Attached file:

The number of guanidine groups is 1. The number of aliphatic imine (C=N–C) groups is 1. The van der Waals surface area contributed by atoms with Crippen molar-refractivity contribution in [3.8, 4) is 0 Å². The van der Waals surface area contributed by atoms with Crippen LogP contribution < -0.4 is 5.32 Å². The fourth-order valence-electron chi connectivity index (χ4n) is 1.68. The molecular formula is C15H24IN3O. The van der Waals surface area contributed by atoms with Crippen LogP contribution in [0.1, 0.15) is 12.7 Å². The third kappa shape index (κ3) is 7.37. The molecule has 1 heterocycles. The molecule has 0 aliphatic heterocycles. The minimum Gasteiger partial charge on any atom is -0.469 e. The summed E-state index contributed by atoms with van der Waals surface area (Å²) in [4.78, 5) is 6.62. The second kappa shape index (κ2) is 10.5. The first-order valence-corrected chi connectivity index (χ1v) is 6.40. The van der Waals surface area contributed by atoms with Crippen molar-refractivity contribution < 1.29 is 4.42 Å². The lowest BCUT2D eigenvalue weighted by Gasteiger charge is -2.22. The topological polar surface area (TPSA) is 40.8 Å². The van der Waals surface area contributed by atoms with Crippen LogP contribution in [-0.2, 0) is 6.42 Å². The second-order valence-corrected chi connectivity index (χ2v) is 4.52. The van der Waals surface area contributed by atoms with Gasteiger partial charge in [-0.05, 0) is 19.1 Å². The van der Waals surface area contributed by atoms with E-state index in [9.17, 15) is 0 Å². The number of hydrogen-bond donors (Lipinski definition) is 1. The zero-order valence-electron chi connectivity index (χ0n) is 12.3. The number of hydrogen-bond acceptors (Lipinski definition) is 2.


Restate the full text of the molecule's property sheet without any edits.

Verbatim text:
The number of guanidine groups is 1. The number of aliphatic imine (C=N–C) groups is 1. The van der Waals surface area contributed by atoms with Crippen molar-refractivity contribution in [3.8, 4) is 0 Å². The van der Waals surface area contributed by atoms with Crippen LogP contribution < -0.4 is 5.32 Å². The fourth-order valence-electron chi connectivity index (χ4n) is 1.68. The molecular formula is C15H24IN3O. The van der Waals surface area contributed by atoms with Crippen LogP contribution in [0.1, 0.15) is 12.7 Å². The third kappa shape index (κ3) is 7.37. The molecule has 1 heterocycles. The molecule has 0 aliphatic heterocycles. The minimum Gasteiger partial charge on any atom is -0.469 e. The summed E-state index contributed by atoms with van der Waals surface area (Å²) in [4.78, 5) is 6.62. The second kappa shape index (κ2) is 10.5. The first-order valence-corrected chi connectivity index (χ1v) is 6.40. The van der Waals surface area contributed by atoms with Crippen molar-refractivity contribution < 1.29 is 4.42 Å². The lowest BCUT2D eigenvalue weighted by Gasteiger charge is -2.22. The topological polar surface area (TPSA) is 40.8 Å². The van der Waals surface area contributed by atoms with Crippen LogP contribution in [-0.2, 0) is 6.42 Å². The second-order valence-corrected chi connectivity index (χ2v) is 4.52. The van der Waals surface area contributed by atoms with Gasteiger partial charge in [-0.05, 0) is 19.1 Å². The van der Waals surface area contributed by atoms with E-state index in [9.17, 15) is 0 Å². The number of hydrogen-bond donors (Lipinski definition) is 1. The zero-order valence-electron chi connectivity index (χ0n) is 12.3. The number of hydrogen-bond acceptors (Lipinski definition) is 2.